Many high achievers who experience ADD/ADHD assume that many tasks are “just harder” for them and, thus, resolve to “work harder” to succeed. While they often achieve their goals, they do so with a great deal of struggle, stress, and frustration. The high achiever with ADD/ADHD has most likely been experiencing it’s symptoms since childhood, but developed coping mechanisms to “deal” overtime. Because they do the typical high achiever thing of “fake it till you make it” and don’t share their challenges with others, their ADD/ADHD symptoms usually go unrecognized and, thus, unaddressed, and they struggle indefinitely without applying the skills that can help set them up for success with less struggle, stress, and frustration.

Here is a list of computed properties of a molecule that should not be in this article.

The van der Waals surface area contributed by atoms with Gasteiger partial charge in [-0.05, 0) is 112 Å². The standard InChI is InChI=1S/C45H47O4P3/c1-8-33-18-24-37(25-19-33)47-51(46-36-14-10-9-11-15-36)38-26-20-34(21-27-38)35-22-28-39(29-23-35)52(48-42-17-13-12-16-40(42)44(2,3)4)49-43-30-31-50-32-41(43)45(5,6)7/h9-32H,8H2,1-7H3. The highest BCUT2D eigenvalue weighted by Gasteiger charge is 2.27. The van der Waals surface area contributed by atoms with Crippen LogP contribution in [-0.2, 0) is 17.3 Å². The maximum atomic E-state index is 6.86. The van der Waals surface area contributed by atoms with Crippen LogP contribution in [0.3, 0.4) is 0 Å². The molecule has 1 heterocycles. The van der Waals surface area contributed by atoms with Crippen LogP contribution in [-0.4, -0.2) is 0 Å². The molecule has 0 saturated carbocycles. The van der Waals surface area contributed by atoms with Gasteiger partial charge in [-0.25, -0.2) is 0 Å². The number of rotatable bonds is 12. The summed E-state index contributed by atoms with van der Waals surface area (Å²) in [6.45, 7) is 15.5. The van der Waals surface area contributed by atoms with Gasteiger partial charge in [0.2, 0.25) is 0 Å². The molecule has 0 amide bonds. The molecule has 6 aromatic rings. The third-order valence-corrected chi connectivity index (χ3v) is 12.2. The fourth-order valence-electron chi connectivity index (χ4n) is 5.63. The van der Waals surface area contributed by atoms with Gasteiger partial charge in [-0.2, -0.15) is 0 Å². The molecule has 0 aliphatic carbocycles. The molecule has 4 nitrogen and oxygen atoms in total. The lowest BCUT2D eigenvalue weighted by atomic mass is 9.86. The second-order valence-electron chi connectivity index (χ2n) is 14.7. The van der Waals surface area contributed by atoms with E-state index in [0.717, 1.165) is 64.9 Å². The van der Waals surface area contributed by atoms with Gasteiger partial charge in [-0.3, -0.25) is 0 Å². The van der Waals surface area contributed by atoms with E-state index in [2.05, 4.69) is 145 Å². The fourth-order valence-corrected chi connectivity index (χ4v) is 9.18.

Executive functioning (i.e. verbal and non-verbal working memory, self-regulation skills, motivation, and planning, etc.) are suspected to be impaired by ADD/ADHD, making detail-oriented, deadline driven, competitive work – the type of work that many high achievers are drawn to – exceptionally challenging.
The assumption that medication is the only way to treat ADD/ADHD often deters high achievers because they dislike the idea of relying on medication to succeed. While medication is helpful for many, it is NOT the only effective method of improving ADD/ADHD symptoms. Psychotherapy alone, when tailored to adults experiencing ADD/ADHD, is also successful in improving ADD/ADHD symptoms, and an excellent choice for those wishing to explore non-pharmaceutical treatment.